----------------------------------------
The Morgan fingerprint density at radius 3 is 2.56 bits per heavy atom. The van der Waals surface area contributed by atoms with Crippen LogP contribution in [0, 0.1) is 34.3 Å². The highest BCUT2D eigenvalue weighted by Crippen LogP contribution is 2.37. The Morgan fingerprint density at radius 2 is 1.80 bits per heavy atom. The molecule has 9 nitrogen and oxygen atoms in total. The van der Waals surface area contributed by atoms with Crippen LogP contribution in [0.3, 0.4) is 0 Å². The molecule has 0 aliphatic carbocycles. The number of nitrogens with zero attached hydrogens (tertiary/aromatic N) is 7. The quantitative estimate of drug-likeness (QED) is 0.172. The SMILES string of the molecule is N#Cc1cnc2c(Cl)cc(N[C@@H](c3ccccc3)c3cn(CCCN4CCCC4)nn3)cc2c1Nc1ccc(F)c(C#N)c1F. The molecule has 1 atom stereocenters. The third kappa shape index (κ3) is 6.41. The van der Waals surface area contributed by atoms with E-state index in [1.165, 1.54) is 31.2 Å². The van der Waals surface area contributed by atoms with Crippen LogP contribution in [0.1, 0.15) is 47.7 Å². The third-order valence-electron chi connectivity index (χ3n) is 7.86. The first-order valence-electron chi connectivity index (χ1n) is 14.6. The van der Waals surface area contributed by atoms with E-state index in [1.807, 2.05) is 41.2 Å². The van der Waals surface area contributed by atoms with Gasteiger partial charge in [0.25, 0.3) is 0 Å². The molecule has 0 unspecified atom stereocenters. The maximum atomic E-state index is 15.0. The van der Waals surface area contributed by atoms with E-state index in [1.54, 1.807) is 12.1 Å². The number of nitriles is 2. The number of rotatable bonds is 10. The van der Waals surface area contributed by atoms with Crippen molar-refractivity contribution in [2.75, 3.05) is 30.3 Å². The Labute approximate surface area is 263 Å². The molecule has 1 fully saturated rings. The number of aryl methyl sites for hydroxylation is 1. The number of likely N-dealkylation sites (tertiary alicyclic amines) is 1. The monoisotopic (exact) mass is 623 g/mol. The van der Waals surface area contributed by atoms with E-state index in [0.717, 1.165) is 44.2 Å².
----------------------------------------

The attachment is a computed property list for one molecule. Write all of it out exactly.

The Morgan fingerprint density at radius 3 is 2.56 bits per heavy atom. The van der Waals surface area contributed by atoms with Crippen LogP contribution in [0, 0.1) is 34.3 Å². The highest BCUT2D eigenvalue weighted by Crippen LogP contribution is 2.37. The Morgan fingerprint density at radius 2 is 1.80 bits per heavy atom. The molecule has 9 nitrogen and oxygen atoms in total. The van der Waals surface area contributed by atoms with Crippen LogP contribution in [0.3, 0.4) is 0 Å². The molecule has 0 aliphatic carbocycles. The number of nitrogens with zero attached hydrogens (tertiary/aromatic N) is 7. The quantitative estimate of drug-likeness (QED) is 0.172. The SMILES string of the molecule is N#Cc1cnc2c(Cl)cc(N[C@@H](c3ccccc3)c3cn(CCCN4CCCC4)nn3)cc2c1Nc1ccc(F)c(C#N)c1F. The molecule has 1 atom stereocenters. The third kappa shape index (κ3) is 6.41. The van der Waals surface area contributed by atoms with E-state index in [1.165, 1.54) is 31.2 Å². The van der Waals surface area contributed by atoms with Crippen LogP contribution in [0.1, 0.15) is 47.7 Å². The third-order valence-electron chi connectivity index (χ3n) is 7.86. The first-order valence-electron chi connectivity index (χ1n) is 14.6. The van der Waals surface area contributed by atoms with E-state index in [1.807, 2.05) is 41.2 Å². The van der Waals surface area contributed by atoms with Gasteiger partial charge in [0.25, 0.3) is 0 Å². The molecule has 0 unspecified atom stereocenters. The maximum atomic E-state index is 15.0. The van der Waals surface area contributed by atoms with E-state index in [1.54, 1.807) is 12.1 Å². The number of nitriles is 2. The number of rotatable bonds is 10. The van der Waals surface area contributed by atoms with Crippen molar-refractivity contribution in [2.75, 3.05) is 30.3 Å². The Labute approximate surface area is 263 Å². The molecule has 1 fully saturated rings. The number of aryl methyl sites for hydroxylation is 1. The number of likely N-dealkylation sites (tertiary alicyclic amines) is 1. The monoisotopic (exact) mass is 623 g/mol. The van der Waals surface area contributed by atoms with E-state index in [0.717, 1.165) is 44.2 Å².